“GENTLEMEN BRONCOS,” starring Michael Angarano and Jemaine Clement. Fans of director Jared Hess (“Napoleon Dynamite”) and his self-conscious brand of thrift store quirk will find him at his most indulgent in “Broncos,” which finds awkward sci-fi writer wannabe Angarano (“Snow Angels”) attending a writing camp for the chance to receive feedback from his literary idol, the hilariously pompous Ronald Chevalier (scene-stealer Clement of “Flight of the Conchords”), who promptly purloins his story ideas. Not nearly as widely embraced as “Dynamite,” “Broncos” is either a new high or new low in Hess’ career, depending on your point of view, but its dedication to its own deadpan weirdness should be recognized. Special features include outtakes and deleted scenes. Rated PG-13 for some crude humor. Running time: 1:30.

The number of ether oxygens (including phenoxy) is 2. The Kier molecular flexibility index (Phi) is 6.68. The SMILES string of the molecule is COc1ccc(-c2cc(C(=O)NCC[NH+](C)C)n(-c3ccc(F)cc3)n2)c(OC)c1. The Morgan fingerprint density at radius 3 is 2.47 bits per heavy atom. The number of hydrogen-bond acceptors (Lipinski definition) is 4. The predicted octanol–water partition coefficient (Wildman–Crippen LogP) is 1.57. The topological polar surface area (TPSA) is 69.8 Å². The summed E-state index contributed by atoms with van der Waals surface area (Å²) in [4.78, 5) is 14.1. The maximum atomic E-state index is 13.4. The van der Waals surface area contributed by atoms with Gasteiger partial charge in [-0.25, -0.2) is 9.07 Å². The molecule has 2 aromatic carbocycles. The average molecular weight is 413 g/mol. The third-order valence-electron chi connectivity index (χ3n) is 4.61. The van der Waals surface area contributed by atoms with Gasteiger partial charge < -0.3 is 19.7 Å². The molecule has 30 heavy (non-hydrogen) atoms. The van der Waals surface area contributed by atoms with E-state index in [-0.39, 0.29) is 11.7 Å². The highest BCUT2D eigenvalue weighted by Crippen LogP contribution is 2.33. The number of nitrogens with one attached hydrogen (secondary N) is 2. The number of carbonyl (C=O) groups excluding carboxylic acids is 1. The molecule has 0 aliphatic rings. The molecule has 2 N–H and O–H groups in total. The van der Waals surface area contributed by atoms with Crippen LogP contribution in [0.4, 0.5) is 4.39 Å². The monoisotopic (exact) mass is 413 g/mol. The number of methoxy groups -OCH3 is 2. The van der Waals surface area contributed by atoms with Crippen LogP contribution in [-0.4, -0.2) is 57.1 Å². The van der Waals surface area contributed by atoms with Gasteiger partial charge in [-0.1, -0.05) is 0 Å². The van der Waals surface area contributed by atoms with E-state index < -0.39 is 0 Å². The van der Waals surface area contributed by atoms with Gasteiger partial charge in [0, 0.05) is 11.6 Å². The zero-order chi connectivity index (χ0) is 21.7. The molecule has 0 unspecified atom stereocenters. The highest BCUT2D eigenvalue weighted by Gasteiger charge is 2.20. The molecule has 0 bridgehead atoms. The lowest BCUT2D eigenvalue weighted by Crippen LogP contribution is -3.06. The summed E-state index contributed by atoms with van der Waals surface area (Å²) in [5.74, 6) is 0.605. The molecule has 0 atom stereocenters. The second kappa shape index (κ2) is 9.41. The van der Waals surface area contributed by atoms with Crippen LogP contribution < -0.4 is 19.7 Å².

Suggested retail price: DVD $27.98; Blu-ray $39.99.

 

New on DVD:

“ELVIS,” starring Kurt Russell and Shelley Winters. Well-received 1979 made-for-TV biopic finds a pre-superstardom Russell ably embodying the king of rock ‘n’ roll, and also marks his first partnership with director John Carpenter, who would later team up with him again for 1981’s seminal “Escape from New York.” Undeniably a bit sleazy but hugely entertaining, “Elvis” sets the gold standard for ’70s TV movie goodness, and Russell will surprise those unfamiliar with this early and quite impressive performance. Special features include a making-of featurette and production photos. Not rated, contains mild language and drug content. Running time 2:50.

Suggested retail price: $19.99.

 

New on Blu-ray: